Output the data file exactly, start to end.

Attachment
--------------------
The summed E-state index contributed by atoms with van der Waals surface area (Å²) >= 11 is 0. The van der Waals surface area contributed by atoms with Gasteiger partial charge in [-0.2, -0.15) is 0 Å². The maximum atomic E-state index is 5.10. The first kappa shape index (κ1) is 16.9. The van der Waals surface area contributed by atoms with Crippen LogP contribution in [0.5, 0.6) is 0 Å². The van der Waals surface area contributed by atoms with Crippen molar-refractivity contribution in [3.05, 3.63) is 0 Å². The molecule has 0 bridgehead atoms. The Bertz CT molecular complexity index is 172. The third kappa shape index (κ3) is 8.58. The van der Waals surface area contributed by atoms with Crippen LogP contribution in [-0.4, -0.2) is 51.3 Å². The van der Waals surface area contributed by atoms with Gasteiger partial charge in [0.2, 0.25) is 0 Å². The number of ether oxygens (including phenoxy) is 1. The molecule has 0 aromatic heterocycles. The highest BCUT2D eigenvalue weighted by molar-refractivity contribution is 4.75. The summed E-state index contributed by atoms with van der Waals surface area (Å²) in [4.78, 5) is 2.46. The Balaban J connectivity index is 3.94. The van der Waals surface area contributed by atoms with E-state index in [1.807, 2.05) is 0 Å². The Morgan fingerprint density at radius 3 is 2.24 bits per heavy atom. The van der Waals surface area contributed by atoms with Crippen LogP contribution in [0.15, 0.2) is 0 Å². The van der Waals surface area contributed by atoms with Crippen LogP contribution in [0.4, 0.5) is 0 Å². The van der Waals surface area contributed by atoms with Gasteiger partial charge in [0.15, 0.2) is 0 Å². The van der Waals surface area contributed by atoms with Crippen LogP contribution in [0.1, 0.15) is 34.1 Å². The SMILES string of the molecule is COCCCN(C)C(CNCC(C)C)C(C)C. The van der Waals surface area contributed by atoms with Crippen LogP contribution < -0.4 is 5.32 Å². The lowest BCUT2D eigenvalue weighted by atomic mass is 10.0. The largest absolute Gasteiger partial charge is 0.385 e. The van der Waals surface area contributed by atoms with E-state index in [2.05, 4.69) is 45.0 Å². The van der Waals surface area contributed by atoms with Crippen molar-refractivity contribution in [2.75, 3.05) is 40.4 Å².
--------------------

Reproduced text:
The summed E-state index contributed by atoms with van der Waals surface area (Å²) >= 11 is 0. The van der Waals surface area contributed by atoms with Gasteiger partial charge in [-0.2, -0.15) is 0 Å². The maximum atomic E-state index is 5.10. The first kappa shape index (κ1) is 16.9. The van der Waals surface area contributed by atoms with Crippen LogP contribution in [0.5, 0.6) is 0 Å². The van der Waals surface area contributed by atoms with Crippen molar-refractivity contribution in [3.05, 3.63) is 0 Å². The molecule has 0 bridgehead atoms. The Bertz CT molecular complexity index is 172. The third kappa shape index (κ3) is 8.58. The van der Waals surface area contributed by atoms with Crippen LogP contribution in [-0.4, -0.2) is 51.3 Å². The van der Waals surface area contributed by atoms with Gasteiger partial charge in [0.2, 0.25) is 0 Å². The number of ether oxygens (including phenoxy) is 1. The molecule has 0 aromatic heterocycles. The highest BCUT2D eigenvalue weighted by molar-refractivity contribution is 4.75. The summed E-state index contributed by atoms with van der Waals surface area (Å²) in [4.78, 5) is 2.46. The Balaban J connectivity index is 3.94. The van der Waals surface area contributed by atoms with E-state index in [1.807, 2.05) is 0 Å². The Morgan fingerprint density at radius 3 is 2.24 bits per heavy atom. The van der Waals surface area contributed by atoms with Crippen LogP contribution in [0.15, 0.2) is 0 Å². The van der Waals surface area contributed by atoms with Crippen LogP contribution in [0.4, 0.5) is 0 Å². The van der Waals surface area contributed by atoms with Gasteiger partial charge in [0.15, 0.2) is 0 Å². The van der Waals surface area contributed by atoms with Crippen LogP contribution in [0.1, 0.15) is 34.1 Å². The SMILES string of the molecule is COCCCN(C)C(CNCC(C)C)C(C)C. The van der Waals surface area contributed by atoms with Crippen LogP contribution < -0.4 is 5.32 Å². The lowest BCUT2D eigenvalue weighted by atomic mass is 10.0. The largest absolute Gasteiger partial charge is 0.385 e. The van der Waals surface area contributed by atoms with E-state index in [2.05, 4.69) is 45.0 Å². The van der Waals surface area contributed by atoms with Crippen molar-refractivity contribution in [2.75, 3.05) is 40.4 Å².